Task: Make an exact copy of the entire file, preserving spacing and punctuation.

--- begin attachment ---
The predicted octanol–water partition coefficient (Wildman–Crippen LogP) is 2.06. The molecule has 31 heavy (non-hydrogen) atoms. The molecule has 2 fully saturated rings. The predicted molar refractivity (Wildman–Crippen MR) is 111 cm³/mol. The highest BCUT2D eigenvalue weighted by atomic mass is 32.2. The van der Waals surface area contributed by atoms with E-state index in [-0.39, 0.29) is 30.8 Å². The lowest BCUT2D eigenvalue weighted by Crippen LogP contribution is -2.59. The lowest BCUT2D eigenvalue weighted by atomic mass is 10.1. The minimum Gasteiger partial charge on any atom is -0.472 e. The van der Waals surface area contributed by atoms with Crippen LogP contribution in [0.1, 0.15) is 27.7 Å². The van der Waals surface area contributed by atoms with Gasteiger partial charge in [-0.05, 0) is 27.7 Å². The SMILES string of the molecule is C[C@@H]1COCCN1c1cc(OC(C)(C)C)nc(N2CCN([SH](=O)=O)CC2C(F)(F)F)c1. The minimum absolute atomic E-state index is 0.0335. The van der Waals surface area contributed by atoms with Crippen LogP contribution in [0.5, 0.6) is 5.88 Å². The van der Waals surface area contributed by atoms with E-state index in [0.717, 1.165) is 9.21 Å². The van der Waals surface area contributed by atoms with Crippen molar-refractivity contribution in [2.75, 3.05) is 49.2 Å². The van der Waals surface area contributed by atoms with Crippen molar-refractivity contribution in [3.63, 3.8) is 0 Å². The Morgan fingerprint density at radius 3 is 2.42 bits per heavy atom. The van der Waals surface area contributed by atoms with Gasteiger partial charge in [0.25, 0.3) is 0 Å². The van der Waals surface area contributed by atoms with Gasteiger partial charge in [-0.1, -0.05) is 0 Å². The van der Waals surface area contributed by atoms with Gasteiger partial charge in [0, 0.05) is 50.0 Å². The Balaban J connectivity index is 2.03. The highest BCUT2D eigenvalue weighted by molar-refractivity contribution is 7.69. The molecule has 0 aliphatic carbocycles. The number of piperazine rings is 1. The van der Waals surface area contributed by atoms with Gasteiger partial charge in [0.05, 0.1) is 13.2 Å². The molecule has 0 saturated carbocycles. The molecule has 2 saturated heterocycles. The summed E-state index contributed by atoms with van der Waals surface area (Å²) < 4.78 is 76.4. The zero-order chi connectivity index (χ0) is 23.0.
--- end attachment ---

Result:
The predicted octanol–water partition coefficient (Wildman–Crippen LogP) is 2.06. The molecule has 31 heavy (non-hydrogen) atoms. The molecule has 2 fully saturated rings. The predicted molar refractivity (Wildman–Crippen MR) is 111 cm³/mol. The highest BCUT2D eigenvalue weighted by atomic mass is 32.2. The van der Waals surface area contributed by atoms with E-state index in [-0.39, 0.29) is 30.8 Å². The lowest BCUT2D eigenvalue weighted by Crippen LogP contribution is -2.59. The lowest BCUT2D eigenvalue weighted by atomic mass is 10.1. The minimum Gasteiger partial charge on any atom is -0.472 e. The van der Waals surface area contributed by atoms with Crippen LogP contribution in [0.1, 0.15) is 27.7 Å². The van der Waals surface area contributed by atoms with Gasteiger partial charge in [-0.05, 0) is 27.7 Å². The SMILES string of the molecule is C[C@@H]1COCCN1c1cc(OC(C)(C)C)nc(N2CCN([SH](=O)=O)CC2C(F)(F)F)c1. The minimum absolute atomic E-state index is 0.0335. The van der Waals surface area contributed by atoms with Crippen LogP contribution in [0.5, 0.6) is 5.88 Å². The van der Waals surface area contributed by atoms with E-state index in [0.717, 1.165) is 9.21 Å². The van der Waals surface area contributed by atoms with Crippen molar-refractivity contribution in [2.75, 3.05) is 49.2 Å². The van der Waals surface area contributed by atoms with Crippen molar-refractivity contribution in [3.63, 3.8) is 0 Å². The Morgan fingerprint density at radius 3 is 2.42 bits per heavy atom. The van der Waals surface area contributed by atoms with Gasteiger partial charge in [0.25, 0.3) is 0 Å². The van der Waals surface area contributed by atoms with Gasteiger partial charge in [-0.1, -0.05) is 0 Å². The van der Waals surface area contributed by atoms with Gasteiger partial charge in [0, 0.05) is 50.0 Å². The Balaban J connectivity index is 2.03. The highest BCUT2D eigenvalue weighted by molar-refractivity contribution is 7.69. The molecule has 0 aliphatic carbocycles. The number of piperazine rings is 1. The van der Waals surface area contributed by atoms with Gasteiger partial charge in [0.05, 0.1) is 13.2 Å². The molecule has 0 saturated carbocycles. The molecule has 2 saturated heterocycles. The summed E-state index contributed by atoms with van der Waals surface area (Å²) < 4.78 is 76.4. The zero-order chi connectivity index (χ0) is 23.0.